Digital Technologies and the Big Data Revolution in the Canadian Agriculture Sector: Opportunities, Challenges, and Alternatives

At the school’s University of Saskatchewan campus, Dr. Murray Fulton (PhD), professor and director, Dr. Marc-André Pigeon (PhD), assistant professor, and Dr. Yang Yang (PhD), lecturer, were awarded $29,862 for their project on big data in the agricultural sector. William Oemichen, PhD candidate at the JSGS USask campus, will also serve as a research assistant on this project.

Over the past decade, advances in farm technology have seen the agricultural sector shift from largely analog to digital with manufacturers designing equipment, such as tractors, combines, and field drones, with smart device capabilities. Digital data allows farmers and ranchers to gain real-time information on weather conditions, soil quality and elevation, crop growth, insect impact, livestock health, and equipment performance. This data can be used to increase the efficiency of seed, fertilizer, pesticides and herbicides, and feed and irrigation. However, the data gathered from smart devices is largely owned, stored, and maintained by equipment manufacturers, product providers, and service providers.

“While farmers can use this data to make planning decisions, manufacturers and providers can monetize the data, often through aggregation, by offering more valuable and targeted products and services to agricultural producers. Although there is some benefit to farmers, the primary financial benefit remains with manufacturers and providers,” said Fulton. “Also, the fact that many of these manufacturers and providers are increasingly owned by foreign companies or countries may be of worry to federal policymakers, as these companies now have access to Canadian agriculture planting and production data.”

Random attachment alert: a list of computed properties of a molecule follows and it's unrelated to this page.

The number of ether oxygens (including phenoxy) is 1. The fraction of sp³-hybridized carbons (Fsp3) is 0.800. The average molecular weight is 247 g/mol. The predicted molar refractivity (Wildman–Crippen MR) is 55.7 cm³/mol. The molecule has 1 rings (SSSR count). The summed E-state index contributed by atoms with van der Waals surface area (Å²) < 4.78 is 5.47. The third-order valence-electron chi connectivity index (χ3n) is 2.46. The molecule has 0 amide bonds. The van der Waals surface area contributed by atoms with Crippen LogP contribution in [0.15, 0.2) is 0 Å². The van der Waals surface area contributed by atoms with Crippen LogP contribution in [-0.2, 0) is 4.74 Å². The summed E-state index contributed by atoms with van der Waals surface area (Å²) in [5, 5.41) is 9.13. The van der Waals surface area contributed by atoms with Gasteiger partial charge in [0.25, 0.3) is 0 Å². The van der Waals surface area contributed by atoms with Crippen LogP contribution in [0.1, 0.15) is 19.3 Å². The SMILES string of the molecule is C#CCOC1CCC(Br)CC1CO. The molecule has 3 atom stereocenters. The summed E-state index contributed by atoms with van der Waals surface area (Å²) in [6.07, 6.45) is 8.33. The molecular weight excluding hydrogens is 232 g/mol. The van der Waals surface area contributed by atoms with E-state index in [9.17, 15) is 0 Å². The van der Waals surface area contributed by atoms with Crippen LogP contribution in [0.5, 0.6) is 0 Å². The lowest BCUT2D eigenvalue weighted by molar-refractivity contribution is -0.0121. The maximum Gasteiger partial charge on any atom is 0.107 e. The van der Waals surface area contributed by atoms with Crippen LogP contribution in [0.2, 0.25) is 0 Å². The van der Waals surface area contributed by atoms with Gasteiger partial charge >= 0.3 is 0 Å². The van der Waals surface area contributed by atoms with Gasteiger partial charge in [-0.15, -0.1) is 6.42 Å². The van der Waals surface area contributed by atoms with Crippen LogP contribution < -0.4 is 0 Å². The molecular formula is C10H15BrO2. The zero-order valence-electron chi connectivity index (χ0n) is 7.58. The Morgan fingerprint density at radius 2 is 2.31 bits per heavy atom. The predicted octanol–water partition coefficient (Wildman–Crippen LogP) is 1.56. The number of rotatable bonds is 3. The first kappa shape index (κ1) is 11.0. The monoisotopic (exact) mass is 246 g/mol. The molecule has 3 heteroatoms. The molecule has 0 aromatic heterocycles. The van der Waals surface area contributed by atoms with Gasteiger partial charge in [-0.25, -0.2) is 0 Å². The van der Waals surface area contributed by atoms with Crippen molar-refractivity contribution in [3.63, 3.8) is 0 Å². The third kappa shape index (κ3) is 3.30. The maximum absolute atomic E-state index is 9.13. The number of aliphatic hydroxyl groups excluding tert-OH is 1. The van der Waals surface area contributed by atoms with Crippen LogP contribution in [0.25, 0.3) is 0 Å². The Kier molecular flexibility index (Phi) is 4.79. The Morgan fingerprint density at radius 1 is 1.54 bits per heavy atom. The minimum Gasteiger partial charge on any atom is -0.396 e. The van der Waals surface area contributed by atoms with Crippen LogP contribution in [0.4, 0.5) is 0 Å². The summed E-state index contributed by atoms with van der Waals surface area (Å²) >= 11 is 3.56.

Given concerns of data privacy and security, the JSGS research team is exploring alternative models that could democratize data ownership, while providing security, self-sufficiency, and privacy. Much like the “open banking” policies in Europe, the research team is exploring whether a data co-operative model—where farmers and other stakeholders create and own data—would open the door for greater choice and better pricing for agricultural producers and reduce systemic barriers.

The team will consult agricultural leaders from across Western Canada to discuss the opportunities and challenges they face.

The team’s final report will outline policy recommendations and areas for future research.

In addition to the two projects led by JSGS faculty, another KSG funded project led by the U of R School of Nursing will feature one of JSGS’ PhD candidates, Irene Azogudi. Under the supervision of Ebin Jacobus Arries, U of R Associate Professor, Azogu will serve as a research assistant for the project titled An Integrative Review on Ethical Challenges Related to Promising Emerging Digital Technologies: Best-practice Ethics Supports and Strategies to Prepare Nurses for Transition to a Digital Workplace Economy.